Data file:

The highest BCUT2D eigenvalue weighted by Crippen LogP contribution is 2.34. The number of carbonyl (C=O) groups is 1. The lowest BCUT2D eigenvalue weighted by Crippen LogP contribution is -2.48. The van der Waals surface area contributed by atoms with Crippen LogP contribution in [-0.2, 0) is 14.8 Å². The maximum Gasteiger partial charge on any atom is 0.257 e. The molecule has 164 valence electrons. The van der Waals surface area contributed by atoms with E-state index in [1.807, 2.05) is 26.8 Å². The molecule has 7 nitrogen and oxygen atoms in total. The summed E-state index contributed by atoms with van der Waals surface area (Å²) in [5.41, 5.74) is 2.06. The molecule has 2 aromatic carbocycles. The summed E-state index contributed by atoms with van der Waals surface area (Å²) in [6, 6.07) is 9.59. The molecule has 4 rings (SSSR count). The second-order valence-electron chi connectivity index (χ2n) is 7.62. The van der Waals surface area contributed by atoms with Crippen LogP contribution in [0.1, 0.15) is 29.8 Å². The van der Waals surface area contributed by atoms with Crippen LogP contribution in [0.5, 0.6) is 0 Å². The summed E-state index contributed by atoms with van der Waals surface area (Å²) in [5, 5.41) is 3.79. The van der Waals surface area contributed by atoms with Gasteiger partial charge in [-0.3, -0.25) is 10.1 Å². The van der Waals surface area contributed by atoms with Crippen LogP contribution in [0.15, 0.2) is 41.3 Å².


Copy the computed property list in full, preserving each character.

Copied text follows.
The highest BCUT2D eigenvalue weighted by Crippen LogP contribution is 2.34. The number of carbonyl (C=O) groups is 1. The lowest BCUT2D eigenvalue weighted by Crippen LogP contribution is -2.48. The van der Waals surface area contributed by atoms with Crippen LogP contribution in [-0.2, 0) is 14.8 Å². The maximum Gasteiger partial charge on any atom is 0.257 e. The molecule has 164 valence electrons. The van der Waals surface area contributed by atoms with E-state index in [1.807, 2.05) is 26.8 Å². The molecule has 7 nitrogen and oxygen atoms in total. The summed E-state index contributed by atoms with van der Waals surface area (Å²) in [5.41, 5.74) is 2.06. The molecule has 2 aromatic carbocycles. The summed E-state index contributed by atoms with van der Waals surface area (Å²) in [6, 6.07) is 9.59. The molecule has 4 rings (SSSR count). The second-order valence-electron chi connectivity index (χ2n) is 7.62. The van der Waals surface area contributed by atoms with Crippen LogP contribution in [0.1, 0.15) is 29.8 Å². The van der Waals surface area contributed by atoms with Crippen LogP contribution in [0.5, 0.6) is 0 Å². The summed E-state index contributed by atoms with van der Waals surface area (Å²) in [5, 5.41) is 3.79. The van der Waals surface area contributed by atoms with Gasteiger partial charge in [-0.3, -0.25) is 10.1 Å². The van der Waals surface area contributed by atoms with Crippen LogP contribution in [0.15, 0.2) is 41.3 Å².